OXON HILL, Md. — Soft-spoken but brimming with confidence, Dev Shah asked precise questions about obscure Greek roots, rushed through his second-to-last word and rolled to the Scripps National Spelling Bee title Thursday night.
Shah, a 14-year-old from Largo, Florida, had his spelling career interrupted by the pandemic, then didn’t make it out of his regional bee last year. He got through his highly competitive regional this year for a third and final try at the national title, and he ended up holding the trophy over his head as confetti fell.
His winning word was “psammophile,” a layup for a speller of his caliber.
“Psammo meaning sand, Greek?” he asked. “Phile, meaning love, Greek?”
Shah soaked up the moment by asking for the word to be used in a sentence, something he described a day earlier as a stalling tactic. Then he put his hands over his face as he was declared the winner.
Charlotte Walsh, a 14-year-old from Arlington, Virginia, was the runner-up, and she gave Shah a congratulatory hug. Shah, who previously appeared in the bee in 2019 and 2021, was close with many of his fellow finalists.
“They’ve all been in many online bees and many Scripps National Spelling Bees, and I felt like a spark and a camaraderie between all of us,” he said. “I’m very grateful and I’m privileged that I could be in a spelling bee with them one final time.”
Fifteen months ago, it was hardly a sure thing Shah would be back. He had a miserable experience at his regional bee last year, finishing fourth after spelling for five hours in damp, chilly weather at an outdoor soccer stadium in Orlando.
“It took me I would say at least four months to get back on track,” he said. “I just didn’t know if I wanted to keep continuing.”
When the field had been narrowed to just Shah and Walsh, Scripps brought out the buzzer used for its “spell-off” tiebreaker, and Shah was momentarily confused when he stepped to the microphone.
“This is not the spell-off, right?” Shah asked. Told it was not, he spelled “bathypitotmeter” so quickly that it might as well have been, the latest example of his unassuming onstage swagger.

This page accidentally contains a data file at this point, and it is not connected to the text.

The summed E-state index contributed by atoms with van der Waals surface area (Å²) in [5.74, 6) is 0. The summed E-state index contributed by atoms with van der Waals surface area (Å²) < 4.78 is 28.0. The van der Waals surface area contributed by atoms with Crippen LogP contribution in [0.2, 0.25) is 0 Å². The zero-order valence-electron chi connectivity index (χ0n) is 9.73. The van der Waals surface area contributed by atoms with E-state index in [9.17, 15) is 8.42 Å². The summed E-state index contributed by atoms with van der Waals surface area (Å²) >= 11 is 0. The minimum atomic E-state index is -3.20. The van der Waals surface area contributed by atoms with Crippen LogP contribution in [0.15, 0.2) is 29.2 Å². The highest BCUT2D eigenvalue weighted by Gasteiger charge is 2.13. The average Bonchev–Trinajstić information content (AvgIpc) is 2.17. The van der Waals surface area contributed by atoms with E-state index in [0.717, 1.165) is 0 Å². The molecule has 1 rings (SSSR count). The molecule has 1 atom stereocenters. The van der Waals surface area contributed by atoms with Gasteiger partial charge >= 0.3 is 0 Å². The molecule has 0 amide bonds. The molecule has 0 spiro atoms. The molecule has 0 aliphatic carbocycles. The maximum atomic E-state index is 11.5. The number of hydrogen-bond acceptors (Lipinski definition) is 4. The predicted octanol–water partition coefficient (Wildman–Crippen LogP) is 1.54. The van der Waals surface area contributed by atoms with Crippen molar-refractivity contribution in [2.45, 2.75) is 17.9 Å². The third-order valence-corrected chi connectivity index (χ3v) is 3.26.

“I practiced for the spell-off every day, I guess. I knew it might happen and I prepared for everything, so I kind of went into spell-off mode,” Shah said. “But I also was scared for the spell-off.”
Shah wins more than $50,000 in cash and prizes and is the 22nd champion in the past 24 years with South Asian heritage. His father, Deval, a software engineer, immigrated to the United States from India 29 years ago to get his master’s degree in electrical engineering. He has since added an MBA from the University of Florida. Dev’s older brother, Neil, is a rising junior at Yale.
Deval said his son showed an incredible recall with words starting at age 3, and Dev spent many years participating in academic competitions staged by the North South Foundation, a nonprofit that provides scholarships to children in India.
The bee began in 1925 and is open to students through the eighth grade. Spellers qualify by winning regional competitions around the country. There were 229 kids onstage at the beginning of this year’s national bee — and each was a champion many times over, considering that 11 million participated at the school level.
While the bee is smaller and the field not as deep as in prepandemic years, this year’s finalists demonstrated an impressive depth of knowledge as they worked their way through a sometimes diabolical word list.
The selection proved that the competition can remain entertaining while delving more deeply into the dictionary than in the past — especially in the second spelling round of the finals, when Scripps peppered contestants with short but tough words such as “traik” (to fall ill, used in Scotland), “carey” (a small to medium-size sea turtle) and “katuka” (a venomous snake of southeastern Asia).
With the field down to four, Shradha Rachamreddy was eliminated on “orle,” a heraldry term that means a number of small charges arranged to form a border within the edge of a field. (She went with “orel.”) And “kelep” — a Central American stinging ant — ousted Surya Kapu. (He said “quelep.”)
While sometimes Scripps’ use of trademarks and geographical names can anger spelling traditionalists who want to see kids demonstrate their mastery of roots and language patterns — and even the exceptions to those patterns — Scripps has made clear that, with the exception of words designated as archaic or obsolete, any entry in Merriam-Webster’s Unabridged dictionary is fair game.